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Airline Stock Roundup: DAL's Cash Flow Prediction, AAL, RYAAY in Focus

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Last week, Delta Air Lines (DAL - Free Report) CEO Ed Bastian stated in a memo to its employees that he expects the carrier to achieve a positive cash flow by the spring of 2021. With the vaccination against coronavirus already ongoing and more vaccines awaiting an approval in the year ahead, airlines are hoping that passenger traffic will pick up in the current year.

American Airlines (AAL - Free Report) was also in news, courtesy of its decision to tweak its policy regarding passengers travelling with emotional support animals on board. The move followed the U.S. Department of Transportation’s (DOT) order to tighten the noose on passengers flying with service animals.

In this context, American Airlines becomes the second carrier after Alaska Airlines to announce changes in its policy. Notably, Alaska Airlines is the wholly-owned subsidiary of Alaska Air Group (ALK - Free Report) . The update on Alaska Air’s decision was mentioned in the previous week’s write-up.

Recap of the Past Week’s Most Important Stories

1. Per a Reuters report, Ed Bastian believes that Delta will generate positive cash flow by this spring. In a New Year note to the employees, Bastian stated that the company will likely “experience two distinct phases during the next 12 months”. The first phase will be quite similar to 2020. Meanwhile, “the second phase will begin only when we reach a turning point with widely available vaccinations that spur a significant return to travel, particularly business travel”. Similar sentiments were echoed by Alaska Airlines president Ben Minicucci, who was quoted saying: “We’re confident that things will get better in the second quarter and definitely in the second half of the year”.

2 In a bid to attract more traffic during spring, Southwest Airlines (LUV - Free Report) announced a four-day WOW Sale through Jan 7, offering customers one-way fares as low as $29 for travel across the United States. Apart from this customer-friendly move, the Dallas-based carrier also grabbed headlines when it reached a full-participation distribution agreement with Sabre Corporation that will allow business customers a continued access to the carrier’s low fares and legendary customer service in 2021 and beyond.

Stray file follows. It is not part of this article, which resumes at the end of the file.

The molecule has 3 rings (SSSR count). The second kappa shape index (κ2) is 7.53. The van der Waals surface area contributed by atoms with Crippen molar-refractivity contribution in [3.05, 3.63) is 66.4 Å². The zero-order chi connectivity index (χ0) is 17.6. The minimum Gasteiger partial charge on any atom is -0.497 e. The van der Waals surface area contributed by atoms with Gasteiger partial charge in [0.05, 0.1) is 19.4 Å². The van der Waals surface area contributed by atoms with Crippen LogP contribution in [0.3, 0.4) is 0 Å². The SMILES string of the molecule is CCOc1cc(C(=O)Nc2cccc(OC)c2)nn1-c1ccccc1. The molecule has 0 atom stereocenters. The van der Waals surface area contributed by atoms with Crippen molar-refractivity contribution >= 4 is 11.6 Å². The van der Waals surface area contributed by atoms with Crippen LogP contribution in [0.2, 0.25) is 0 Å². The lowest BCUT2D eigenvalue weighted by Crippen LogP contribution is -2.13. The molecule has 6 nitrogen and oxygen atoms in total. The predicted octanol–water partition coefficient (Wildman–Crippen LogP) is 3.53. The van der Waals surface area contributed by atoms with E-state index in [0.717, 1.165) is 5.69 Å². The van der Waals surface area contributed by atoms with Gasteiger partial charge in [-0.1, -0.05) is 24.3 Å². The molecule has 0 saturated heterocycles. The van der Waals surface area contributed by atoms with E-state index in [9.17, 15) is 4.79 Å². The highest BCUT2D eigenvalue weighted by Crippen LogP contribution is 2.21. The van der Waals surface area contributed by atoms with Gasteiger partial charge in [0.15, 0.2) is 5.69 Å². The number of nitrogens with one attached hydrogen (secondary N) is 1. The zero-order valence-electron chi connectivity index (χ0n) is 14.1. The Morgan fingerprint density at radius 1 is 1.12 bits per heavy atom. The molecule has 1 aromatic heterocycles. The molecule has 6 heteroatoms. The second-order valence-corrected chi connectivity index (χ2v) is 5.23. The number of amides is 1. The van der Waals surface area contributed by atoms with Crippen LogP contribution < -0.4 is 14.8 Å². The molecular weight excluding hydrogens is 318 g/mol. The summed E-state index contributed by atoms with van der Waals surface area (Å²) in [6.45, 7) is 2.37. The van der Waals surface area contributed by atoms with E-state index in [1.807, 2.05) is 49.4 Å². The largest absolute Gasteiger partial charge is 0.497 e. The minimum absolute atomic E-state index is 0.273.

Southwest Airlines carries a Zacks Rank #3 (Hold), currently. You can see the complete list of today’s Zacks #1 Rank (Strong Buy) stocks here.

3. Per the DOT’s revised rule, effective Jan 11, a service animal is defined as a dog trained to do work or perform tasks for a differently abled individual. From the above-mentioned date, American Airlines “will no longer authorize new travel” for emotional support animals. However, the airline will consider the existing bookings involving emotional support animals through Feb 1, 2021 when its new policy gets enforced. Under the new policy, emotional support animals will no longer be allowed to travel on the American Airlines flights other than as carry-on pets or in the cargo.

Next month onward, customers travelling with their service animals will be required to fill in a DOT form, confirming that their animal is properly trained and vaccinated, and will behave appropriately during the flight. The form is needed to be submitted electronically 48 hours prior to the flight journey, unless booking is done at the last moment. The authorization of a service animal will be valid for a year or until the expiration of its vaccination.

4. Ryanair Holdings (RYAAY - Free Report) posted disappointing traffic numbers for December, primarily due to weak air travel demand, stemming from the COVID-19 pandemic. This Ireland-based carrier reported an 83% year-over-year plunge in December traffic to merely 1.9 million passengers. Load factor (% of seats filled with passengers) came in at 73%. On a rolling-annual basis, traffic at Ryanair declined 66% to 52.1 million.

5. Despite the surge in coronavirus cases in the United States, demand for leisure air travel is improving as evidenced by the fact that the first Sunday of 2021 saw in excess of 1.3 million passengers being screened by the TransportationSecurity Administration, the highest reading since the onset of the pandemic. However, in a bid to boost international travel, Airlines for America, which represents most US airlines including the likes of Delta, Southwest Airlines, United Airlines (UAL - Free Report) and American Airlines, reportedly requested the Trump administration to introduce a global coronavirus testing program and cancel the “current entry restrictions on travelers from Europe, the United Kingdom and Brazil as soon as possible”.  

Performance

The following table shows the price movement of leading airline players over the past week and during the past six months.

The table above shows that most airline stocks have traded in the red over the past week, inducing the NYSE ARCA Airline Index to dip 3.1% to $80.48. However, over the course of the past six months, the NYSE ARCA Airline Index has surged 50%.

What’s Next in the Airline Space?

Investors will keenly await updates on the rising coronavirus cases including the recent discovery of the new COVID strain and its resultant effect on air travel.

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